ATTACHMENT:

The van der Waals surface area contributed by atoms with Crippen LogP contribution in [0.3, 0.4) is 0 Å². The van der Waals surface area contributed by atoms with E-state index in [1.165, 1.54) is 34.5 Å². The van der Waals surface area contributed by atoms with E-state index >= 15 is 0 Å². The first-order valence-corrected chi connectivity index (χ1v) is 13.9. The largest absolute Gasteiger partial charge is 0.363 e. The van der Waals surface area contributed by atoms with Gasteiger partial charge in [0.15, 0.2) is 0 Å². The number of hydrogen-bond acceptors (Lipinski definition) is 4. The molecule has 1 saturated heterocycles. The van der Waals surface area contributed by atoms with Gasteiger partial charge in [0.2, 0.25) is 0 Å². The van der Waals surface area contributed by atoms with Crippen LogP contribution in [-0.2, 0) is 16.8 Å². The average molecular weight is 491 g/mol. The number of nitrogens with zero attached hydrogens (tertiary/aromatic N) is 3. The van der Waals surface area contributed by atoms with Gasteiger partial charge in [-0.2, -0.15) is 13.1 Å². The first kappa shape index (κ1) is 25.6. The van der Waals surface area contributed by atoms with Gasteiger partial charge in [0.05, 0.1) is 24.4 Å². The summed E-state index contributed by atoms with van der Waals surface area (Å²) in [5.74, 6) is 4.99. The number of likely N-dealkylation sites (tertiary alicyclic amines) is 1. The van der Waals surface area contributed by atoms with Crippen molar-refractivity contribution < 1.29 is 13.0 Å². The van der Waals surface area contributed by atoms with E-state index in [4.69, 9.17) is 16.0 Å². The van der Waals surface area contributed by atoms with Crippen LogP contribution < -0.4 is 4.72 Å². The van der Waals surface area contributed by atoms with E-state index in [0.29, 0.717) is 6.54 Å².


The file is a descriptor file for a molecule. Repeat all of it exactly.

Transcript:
The van der Waals surface area contributed by atoms with Crippen LogP contribution in [0.3, 0.4) is 0 Å². The van der Waals surface area contributed by atoms with E-state index in [1.165, 1.54) is 34.5 Å². The van der Waals surface area contributed by atoms with E-state index >= 15 is 0 Å². The first-order valence-corrected chi connectivity index (χ1v) is 13.9. The largest absolute Gasteiger partial charge is 0.363 e. The van der Waals surface area contributed by atoms with Gasteiger partial charge in [0.15, 0.2) is 0 Å². The number of hydrogen-bond acceptors (Lipinski definition) is 4. The molecule has 1 saturated heterocycles. The van der Waals surface area contributed by atoms with Gasteiger partial charge in [0.2, 0.25) is 0 Å². The van der Waals surface area contributed by atoms with Crippen LogP contribution in [-0.2, 0) is 16.8 Å². The average molecular weight is 491 g/mol. The number of nitrogens with zero attached hydrogens (tertiary/aromatic N) is 3. The van der Waals surface area contributed by atoms with Gasteiger partial charge in [-0.2, -0.15) is 13.1 Å². The first kappa shape index (κ1) is 25.6. The van der Waals surface area contributed by atoms with Gasteiger partial charge in [0.05, 0.1) is 24.4 Å². The summed E-state index contributed by atoms with van der Waals surface area (Å²) in [5.74, 6) is 4.99. The number of likely N-dealkylation sites (tertiary alicyclic amines) is 1. The van der Waals surface area contributed by atoms with Crippen molar-refractivity contribution < 1.29 is 13.0 Å². The van der Waals surface area contributed by atoms with E-state index in [4.69, 9.17) is 16.0 Å². The van der Waals surface area contributed by atoms with Crippen LogP contribution < -0.4 is 4.72 Å². The van der Waals surface area contributed by atoms with E-state index in [0.29, 0.717) is 6.54 Å².